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At GTC 2021, Nividia this morning unveiled Drive Atlan, an AI-enabled system-on-a-chip for autonomous vehicles that will target automakers’ 2025 models. Capable of delivering just over 1,000 trillion operations per second (TOPs), Atlan includes Nvidia’s next-generation GPU architecture, ARM CPU cores, and deep learning and computer vision accelerators.
An MIT report estimates truly autonomous vehicles might not hit the streets for a decade. Still, some experts predict the pandemic will hasten the adoption of autonomous transportation technologies. Despite needing disinfection, driverless cars can potentially minimize the risk of spreading disease. Allied Market Research predicts that the the global autonomous vehicle market will be valued at $556.67 billion by 2026.
Atlan, which integrates an Nvidia BlueField data processing unit for networking, storage, and security functions, is 4 to 33 times as powerful in terms of compute as Nvidia’s other autonomous driving-focused chips, Drive Xavier and Drive Orin. Xavier can reach up to 30 TOPs, while Orin tops out at 254.
Nvidia CEO Jensen Huang says Atlan is designed to handle the large number of AI applications that run simultaneously in driverless vehicles.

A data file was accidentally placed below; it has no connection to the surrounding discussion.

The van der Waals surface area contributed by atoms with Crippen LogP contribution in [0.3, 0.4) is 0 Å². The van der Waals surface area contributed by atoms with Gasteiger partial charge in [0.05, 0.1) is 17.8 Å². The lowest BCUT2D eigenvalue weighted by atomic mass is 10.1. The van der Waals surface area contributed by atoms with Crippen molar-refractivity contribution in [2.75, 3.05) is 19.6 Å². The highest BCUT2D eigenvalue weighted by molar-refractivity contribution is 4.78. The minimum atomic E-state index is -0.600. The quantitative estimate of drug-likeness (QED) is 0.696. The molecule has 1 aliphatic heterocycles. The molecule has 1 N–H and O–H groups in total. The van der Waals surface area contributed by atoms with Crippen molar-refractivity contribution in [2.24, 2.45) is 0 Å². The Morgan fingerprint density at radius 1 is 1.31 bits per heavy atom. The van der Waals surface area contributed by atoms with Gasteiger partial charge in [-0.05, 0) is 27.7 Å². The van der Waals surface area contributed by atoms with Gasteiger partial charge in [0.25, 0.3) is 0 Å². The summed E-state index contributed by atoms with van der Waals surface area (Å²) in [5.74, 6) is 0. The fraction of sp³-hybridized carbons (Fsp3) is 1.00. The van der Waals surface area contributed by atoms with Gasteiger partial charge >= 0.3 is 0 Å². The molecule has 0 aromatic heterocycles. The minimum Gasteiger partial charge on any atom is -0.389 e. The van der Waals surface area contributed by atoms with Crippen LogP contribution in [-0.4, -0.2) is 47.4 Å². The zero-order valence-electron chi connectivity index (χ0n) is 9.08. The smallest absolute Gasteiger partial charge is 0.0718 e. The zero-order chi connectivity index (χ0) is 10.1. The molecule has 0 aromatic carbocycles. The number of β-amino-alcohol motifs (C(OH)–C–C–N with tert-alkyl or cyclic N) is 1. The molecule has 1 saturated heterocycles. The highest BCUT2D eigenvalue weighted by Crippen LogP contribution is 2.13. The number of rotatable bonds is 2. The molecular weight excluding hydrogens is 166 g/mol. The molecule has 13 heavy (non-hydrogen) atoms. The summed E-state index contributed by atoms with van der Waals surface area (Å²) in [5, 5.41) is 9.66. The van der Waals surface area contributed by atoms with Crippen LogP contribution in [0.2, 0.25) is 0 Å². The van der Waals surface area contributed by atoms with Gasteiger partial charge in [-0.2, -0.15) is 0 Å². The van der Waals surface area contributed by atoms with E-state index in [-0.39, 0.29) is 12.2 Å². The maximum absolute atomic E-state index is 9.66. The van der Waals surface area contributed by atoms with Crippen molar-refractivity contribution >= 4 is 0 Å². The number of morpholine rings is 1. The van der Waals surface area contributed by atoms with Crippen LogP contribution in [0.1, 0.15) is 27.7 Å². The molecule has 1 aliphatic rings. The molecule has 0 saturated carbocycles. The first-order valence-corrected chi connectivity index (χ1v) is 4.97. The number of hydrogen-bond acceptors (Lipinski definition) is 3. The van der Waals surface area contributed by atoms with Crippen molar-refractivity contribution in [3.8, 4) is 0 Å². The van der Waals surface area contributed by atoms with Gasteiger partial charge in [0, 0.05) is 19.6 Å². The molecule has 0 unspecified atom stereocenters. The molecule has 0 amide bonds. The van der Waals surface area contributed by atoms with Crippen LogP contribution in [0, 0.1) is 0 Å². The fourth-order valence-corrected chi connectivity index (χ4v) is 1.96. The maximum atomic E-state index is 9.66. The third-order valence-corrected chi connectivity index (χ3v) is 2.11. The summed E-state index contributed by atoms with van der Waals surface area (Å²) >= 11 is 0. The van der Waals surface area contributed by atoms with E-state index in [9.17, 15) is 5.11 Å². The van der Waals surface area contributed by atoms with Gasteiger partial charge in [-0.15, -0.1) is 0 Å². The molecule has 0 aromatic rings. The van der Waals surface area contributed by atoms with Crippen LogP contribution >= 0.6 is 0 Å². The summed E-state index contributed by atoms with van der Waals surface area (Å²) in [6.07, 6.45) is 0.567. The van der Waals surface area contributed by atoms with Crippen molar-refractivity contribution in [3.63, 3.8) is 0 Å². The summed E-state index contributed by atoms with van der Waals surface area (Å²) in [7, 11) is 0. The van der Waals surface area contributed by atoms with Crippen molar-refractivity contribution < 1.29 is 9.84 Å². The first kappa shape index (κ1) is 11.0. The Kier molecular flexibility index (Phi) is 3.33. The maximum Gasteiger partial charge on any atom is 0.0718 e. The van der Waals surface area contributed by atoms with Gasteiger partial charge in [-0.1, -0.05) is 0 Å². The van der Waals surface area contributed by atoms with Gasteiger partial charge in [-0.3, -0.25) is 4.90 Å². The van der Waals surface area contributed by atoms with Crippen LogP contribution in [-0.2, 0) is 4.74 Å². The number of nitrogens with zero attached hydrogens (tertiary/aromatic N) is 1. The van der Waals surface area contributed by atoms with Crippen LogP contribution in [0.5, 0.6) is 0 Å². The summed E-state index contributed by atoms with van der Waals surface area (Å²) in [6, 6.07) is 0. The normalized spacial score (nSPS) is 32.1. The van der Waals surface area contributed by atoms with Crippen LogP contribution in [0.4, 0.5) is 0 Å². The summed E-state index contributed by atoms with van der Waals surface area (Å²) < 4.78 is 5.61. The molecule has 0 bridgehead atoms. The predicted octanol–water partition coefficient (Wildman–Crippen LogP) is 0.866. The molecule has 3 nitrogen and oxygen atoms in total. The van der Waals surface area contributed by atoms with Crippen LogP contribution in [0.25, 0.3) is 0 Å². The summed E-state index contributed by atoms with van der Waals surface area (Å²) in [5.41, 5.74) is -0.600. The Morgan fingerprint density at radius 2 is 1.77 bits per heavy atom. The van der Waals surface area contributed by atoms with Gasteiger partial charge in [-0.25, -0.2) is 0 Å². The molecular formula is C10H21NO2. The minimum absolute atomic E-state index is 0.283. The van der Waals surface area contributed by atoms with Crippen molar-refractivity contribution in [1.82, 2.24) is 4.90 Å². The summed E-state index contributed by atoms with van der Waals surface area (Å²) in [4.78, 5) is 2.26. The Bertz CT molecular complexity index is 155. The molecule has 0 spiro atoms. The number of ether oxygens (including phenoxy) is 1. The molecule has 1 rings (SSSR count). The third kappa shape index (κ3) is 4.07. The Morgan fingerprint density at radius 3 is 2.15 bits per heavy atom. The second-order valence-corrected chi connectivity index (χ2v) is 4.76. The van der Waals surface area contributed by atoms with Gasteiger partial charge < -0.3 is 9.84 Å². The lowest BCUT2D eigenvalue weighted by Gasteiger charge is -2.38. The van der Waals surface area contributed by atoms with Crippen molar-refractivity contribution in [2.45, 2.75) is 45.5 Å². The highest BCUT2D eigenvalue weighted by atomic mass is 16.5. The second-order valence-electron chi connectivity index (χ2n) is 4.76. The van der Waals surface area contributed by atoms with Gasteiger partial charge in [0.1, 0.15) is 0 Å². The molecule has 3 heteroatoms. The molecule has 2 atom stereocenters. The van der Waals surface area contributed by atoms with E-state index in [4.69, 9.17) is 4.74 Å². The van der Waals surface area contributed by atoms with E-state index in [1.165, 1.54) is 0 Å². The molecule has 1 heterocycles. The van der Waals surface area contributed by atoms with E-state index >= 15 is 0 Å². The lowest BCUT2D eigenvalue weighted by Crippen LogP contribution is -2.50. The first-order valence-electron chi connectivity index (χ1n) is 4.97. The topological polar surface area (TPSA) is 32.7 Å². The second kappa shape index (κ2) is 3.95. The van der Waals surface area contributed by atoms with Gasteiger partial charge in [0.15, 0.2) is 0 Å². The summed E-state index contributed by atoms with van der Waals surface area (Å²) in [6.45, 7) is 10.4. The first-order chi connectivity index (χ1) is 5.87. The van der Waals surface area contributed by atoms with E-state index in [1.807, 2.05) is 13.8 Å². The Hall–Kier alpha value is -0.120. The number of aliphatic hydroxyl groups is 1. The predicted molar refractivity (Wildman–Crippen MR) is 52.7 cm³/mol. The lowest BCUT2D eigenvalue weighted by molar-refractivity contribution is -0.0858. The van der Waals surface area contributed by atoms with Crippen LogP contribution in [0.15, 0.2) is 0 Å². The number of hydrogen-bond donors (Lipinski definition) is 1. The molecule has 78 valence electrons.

“Our new Atlan is truly a technical marvel, fusing all of Nvidia’s strengths in AI, auto, robotics, safety and BlueField-secure datacenters to deliver safe, autonomous-driving fleets,” Huang said in a press release. “The transportation industry needs a computing platform that it can rely on for decades. The software investment is too immense to repeat for each car.”
Nvidia also announced it would expand its partnership with Volvo to use Orin in upcoming Volvo models. The first car featuring the chip will be the XC90, scheduled to be revealed next year, which will leverage software developed by Volvo’s Zenseact subsidiary, as well as backup systems for steering and braking. A Xavier-powered server will manage core functionalities inside the car, like energy management and driver assistance, while Orin will handle vision and lidar sensor data processing.
Nvidia and Volvo began collaborating in 2018, when Volvo agreed to use Xavier for the computers in cars built on its scalable product architecture (SPA2) platform. SPA2 ships with an autonomous driving feature, Highway Pilot, that can be activated in supported locations and conditions.
Nvidia also launched its newest Hyperion platform, which includes sensors, high-performance compute, and software for level 4 autonomous vehicle development. The 8th-gen Hyperion employs two Orin chips to process data from 12 exterior cameras, three interior cameras, nine radars, and one lidar sensor. Calibrated for 3D data collection and compatibility with Nvidia’s existing Drive AV and Drive IX software stacks, the platform supports real-time record and capture for driving data processing.
The 8th-gen Hyperion will be available later in 2021.
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